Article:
Females usually complain about a lack of partners. The root of this problem lies in demographics -- women still have a greater longevity than men, but it’s also a result of the common and highly unfair stereotype that elderly, grey-haired men are still sexy and desirable, unlike their equally grey-haired female peers. Consequently, gentlemen of a certain age often opt for younger partners. It’s a shame, because advanced age is a moment in life when men and women finally harmonize biologically.

PR: Meaning?

A woman in her 50s becomes more aroused and sexually self-aware. A man, on the other hand, is leaving the stage of intense sexual activity and starts looking for intimacy, warmth and emotional connection. At last they have a chance to “meet in the middle”.

It’s not true that elderly women don’t engage in sex. Those who had a successful sexual life don't intend to stop -- they recognise sex's beneficial energy and know it should be nurtured.

It's interesting to note that older women are not only more competent at sex than young girls but they’re also more comfortable with their physique.

PR: Despite the stereotypes. 

Exactly! Most of these women accept their body the way it is and are fully aware how much pleasure it can bring them. We seem to know it too, in our twenties, but we don’t appreciate it enough. Mature ladies are also more assertive and specific about their needs and desires, and therefore, more likely to experience rewarding sex. As long as they stay away from the popular and unjustified belief that when menopause begins and ovulation stops, sex must be over as well.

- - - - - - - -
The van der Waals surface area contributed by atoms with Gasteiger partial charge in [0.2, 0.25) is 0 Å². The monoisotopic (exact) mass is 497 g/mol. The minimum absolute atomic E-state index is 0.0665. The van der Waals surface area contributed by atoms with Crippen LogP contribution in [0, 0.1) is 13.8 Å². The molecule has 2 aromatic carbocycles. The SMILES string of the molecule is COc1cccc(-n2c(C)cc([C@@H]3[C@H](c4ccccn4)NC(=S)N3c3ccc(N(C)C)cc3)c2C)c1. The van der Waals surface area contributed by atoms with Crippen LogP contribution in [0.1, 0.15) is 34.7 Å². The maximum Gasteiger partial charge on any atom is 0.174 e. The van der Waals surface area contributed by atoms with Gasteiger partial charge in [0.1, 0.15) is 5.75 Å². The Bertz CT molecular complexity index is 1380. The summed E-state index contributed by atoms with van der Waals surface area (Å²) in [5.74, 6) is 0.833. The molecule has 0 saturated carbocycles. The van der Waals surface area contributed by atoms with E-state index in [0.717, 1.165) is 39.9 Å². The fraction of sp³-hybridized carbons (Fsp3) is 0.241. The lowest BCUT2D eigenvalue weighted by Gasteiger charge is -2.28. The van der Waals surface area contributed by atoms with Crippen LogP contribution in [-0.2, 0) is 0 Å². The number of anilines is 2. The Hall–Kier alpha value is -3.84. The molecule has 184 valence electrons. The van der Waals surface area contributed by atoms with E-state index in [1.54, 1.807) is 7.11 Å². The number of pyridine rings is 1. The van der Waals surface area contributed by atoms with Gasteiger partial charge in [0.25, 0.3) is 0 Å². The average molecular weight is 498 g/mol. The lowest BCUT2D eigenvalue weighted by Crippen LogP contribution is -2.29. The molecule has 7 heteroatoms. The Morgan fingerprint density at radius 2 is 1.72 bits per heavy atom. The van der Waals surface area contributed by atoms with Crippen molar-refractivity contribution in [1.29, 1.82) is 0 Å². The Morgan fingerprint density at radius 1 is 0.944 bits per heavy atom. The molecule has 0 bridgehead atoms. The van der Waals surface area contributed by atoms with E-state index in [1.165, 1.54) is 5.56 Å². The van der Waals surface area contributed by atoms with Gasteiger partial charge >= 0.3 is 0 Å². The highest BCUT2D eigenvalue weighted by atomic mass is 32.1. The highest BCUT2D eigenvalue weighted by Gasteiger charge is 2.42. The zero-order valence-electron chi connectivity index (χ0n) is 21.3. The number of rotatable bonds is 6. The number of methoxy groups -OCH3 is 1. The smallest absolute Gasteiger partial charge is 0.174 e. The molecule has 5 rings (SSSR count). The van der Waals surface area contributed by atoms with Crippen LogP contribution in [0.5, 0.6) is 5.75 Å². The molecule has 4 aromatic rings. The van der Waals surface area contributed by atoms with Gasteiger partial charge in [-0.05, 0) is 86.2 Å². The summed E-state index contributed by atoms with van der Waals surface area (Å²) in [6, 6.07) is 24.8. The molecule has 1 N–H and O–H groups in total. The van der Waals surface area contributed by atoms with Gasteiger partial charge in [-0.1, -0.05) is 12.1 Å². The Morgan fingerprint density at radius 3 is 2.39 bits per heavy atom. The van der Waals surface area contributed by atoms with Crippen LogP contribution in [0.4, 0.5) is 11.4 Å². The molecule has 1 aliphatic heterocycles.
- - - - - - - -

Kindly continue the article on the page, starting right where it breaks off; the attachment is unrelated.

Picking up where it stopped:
Sexual activity is also a symptom of good health: lack of sex interest at an advanced age might indicate medical problems or depression.

Regardless, love and lovemaking remain incredibly beneficial for our physical and psychological well-being.

PR: Statistics show that one in three men in his 50s suffers from erectile dysfunction. This might discourage them from engaging in sexual activities.

Erectile issues should be treated as warning signs of circulatory system dysfunction. It’s been calculated that such problems appear about 3 years before the first heart-attack, so instead of ignoring it, men should seek medical help; do vascular screening, take care of their physical shape, start paying attention to their diet and quit smoking.

PR: What are the common female sex problems?